Monday, May 31, 2010


In the last year or so, I've launched maybe four legitimately-sized personal projects: The Voting Game, Dinnnner, Is It A Party?, and Whistle Weasel.

The Voting Game still exists, albeit with some big flaws (when you create a game, it's public; the workflow is unintuitive; doesn't really support people not voting for certain things; you can accidentally delete an object). Dinnnner crashed and burned due to issues with people not getting emails; plus, it was not really any better than a mailing list. (I didn't talk about it much; don't worry about it.) Is It A Party? is still rocking, for all four of its users (literally), and Whistle Weasel... has issues:

First of all, it crashes if you try to use a Motorola Droid, despite Android's attempts to be the one OS for a lot of phones. Second of all, I just found out the new version of Android (2.2, or "Froyo" as it's unfortunately known) changes something about the audio recorder calibration. So even if you whistle a very high note, you can't get more than 1/4 of the way up the screen. This makes gameplay less than fun, to say the least.

What to do?
1. I hard-coded the calibration values; I could just re-hard-code them with a value that works on Froyo. But then, if you still had the old OS (Eclair), it would not work.
2. Add a new startup flow where it shows the splash screen, then there's a screen that says "whistle as low as you can", then "whistle as high as you can", then it lets you actually start the game. This would be a lot of work.
3. Scrap it.
4. Hard-code the Froyo value so at least it's on my phone and I can demo it as a party trick, then otherwise scrap it.

I'm leaning towards #4, and here's why: I'm not interested anymore. I didn't set out to make an enterprise-grade bit of software, or even a game that's worth $1. I set out to make a silly game that you control by whistling. Also, my code is not very good; the audio recording code I could probably fix up, but I think I've made big mistakes with the UI code design, which is to say, there is not much UI code design.

So what's the big deal? I feel like I'm trying to build up a portfolio. Sure I can write servers at work, but I can also write mobile apps, see? And if it's alive and kicking, I can point to it as a legit Thing That I've Done. (why? I dunno...) Also, I've hit the UI-code-sucks snag with all four of my side projects, and while they've been mostly small enough to limp along with ugly code, I've never relished diving back in to the UI. I'd like to actually make a solid maintainable program.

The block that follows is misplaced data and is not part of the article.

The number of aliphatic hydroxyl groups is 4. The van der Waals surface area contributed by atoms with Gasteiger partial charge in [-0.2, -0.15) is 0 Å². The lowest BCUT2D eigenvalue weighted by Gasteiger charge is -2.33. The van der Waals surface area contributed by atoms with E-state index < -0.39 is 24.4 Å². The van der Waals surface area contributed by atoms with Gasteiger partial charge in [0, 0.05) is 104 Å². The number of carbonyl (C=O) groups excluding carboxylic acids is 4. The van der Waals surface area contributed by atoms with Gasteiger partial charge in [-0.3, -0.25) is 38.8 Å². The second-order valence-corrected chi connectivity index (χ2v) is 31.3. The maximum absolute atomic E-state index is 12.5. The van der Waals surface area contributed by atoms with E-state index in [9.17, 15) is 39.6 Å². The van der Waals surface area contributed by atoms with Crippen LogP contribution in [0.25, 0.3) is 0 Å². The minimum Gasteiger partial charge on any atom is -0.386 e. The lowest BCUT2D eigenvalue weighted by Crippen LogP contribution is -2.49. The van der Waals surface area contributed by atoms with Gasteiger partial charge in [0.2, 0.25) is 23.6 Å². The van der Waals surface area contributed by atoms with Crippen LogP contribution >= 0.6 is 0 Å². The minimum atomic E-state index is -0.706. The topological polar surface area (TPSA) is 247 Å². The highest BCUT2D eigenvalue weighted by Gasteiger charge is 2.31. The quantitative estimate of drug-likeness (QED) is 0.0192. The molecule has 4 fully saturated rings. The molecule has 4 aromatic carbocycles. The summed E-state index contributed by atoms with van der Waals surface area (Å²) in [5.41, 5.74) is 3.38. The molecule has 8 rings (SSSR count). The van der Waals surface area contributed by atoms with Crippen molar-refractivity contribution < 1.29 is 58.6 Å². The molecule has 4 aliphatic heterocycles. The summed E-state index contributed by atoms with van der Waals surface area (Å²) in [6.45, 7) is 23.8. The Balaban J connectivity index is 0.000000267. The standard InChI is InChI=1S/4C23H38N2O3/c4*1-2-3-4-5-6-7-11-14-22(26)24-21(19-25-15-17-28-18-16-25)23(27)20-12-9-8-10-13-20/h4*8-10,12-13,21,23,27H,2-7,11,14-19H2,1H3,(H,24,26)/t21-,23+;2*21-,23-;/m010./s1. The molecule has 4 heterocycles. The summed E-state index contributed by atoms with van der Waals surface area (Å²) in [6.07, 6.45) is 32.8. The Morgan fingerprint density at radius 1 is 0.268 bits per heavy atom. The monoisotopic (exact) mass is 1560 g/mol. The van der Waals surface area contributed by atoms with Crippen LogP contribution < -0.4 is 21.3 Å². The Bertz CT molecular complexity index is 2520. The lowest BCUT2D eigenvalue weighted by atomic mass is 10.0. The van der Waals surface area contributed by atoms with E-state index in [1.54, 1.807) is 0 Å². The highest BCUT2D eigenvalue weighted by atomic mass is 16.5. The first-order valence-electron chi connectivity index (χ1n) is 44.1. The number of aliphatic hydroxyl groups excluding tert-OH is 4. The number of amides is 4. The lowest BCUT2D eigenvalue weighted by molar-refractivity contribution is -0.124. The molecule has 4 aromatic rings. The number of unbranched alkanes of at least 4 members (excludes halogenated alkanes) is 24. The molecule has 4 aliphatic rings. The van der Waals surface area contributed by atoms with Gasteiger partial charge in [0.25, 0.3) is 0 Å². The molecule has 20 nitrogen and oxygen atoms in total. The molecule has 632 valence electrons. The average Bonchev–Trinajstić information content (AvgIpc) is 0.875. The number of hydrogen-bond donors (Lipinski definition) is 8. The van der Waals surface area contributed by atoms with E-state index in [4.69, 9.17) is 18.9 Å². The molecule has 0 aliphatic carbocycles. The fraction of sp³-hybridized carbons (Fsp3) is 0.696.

But I think I should let it go. I'm learning each time, so maybe next time when I'm interested in another program, I can design it better from the start. Software is transient anyway, and any energy maintaining this would be more energy not spent doing something else exciting and useful, and either way, nobody will remember it in 5 years. Finally, I should really lighten up: writing software on the side while you already have a full-time job writing software is hard work. Sheesh, this is supposed to be fun!

Side note: pretty much all of my problems with Android have come from the AudioRecord class, which is supposed to let you record audio and fiddle with it on-the-fly (as opposed to saving it to a file). I think my next project should not involve recording audio.

Sunday, May 23, 2010

More thoughts about Thailand

I take it back about Thailand being kind of like India. In India, we had adversaries. In Thailand, we had helpers. It felt safer than lots of places in the states, walking across Chiang Mai at midnight. (okay, not Bangkok; I'll take a mulligan on that one.) Maybe I'm more confident or more naive now. Also, large parts of Chiang Mai are tourist ghettos.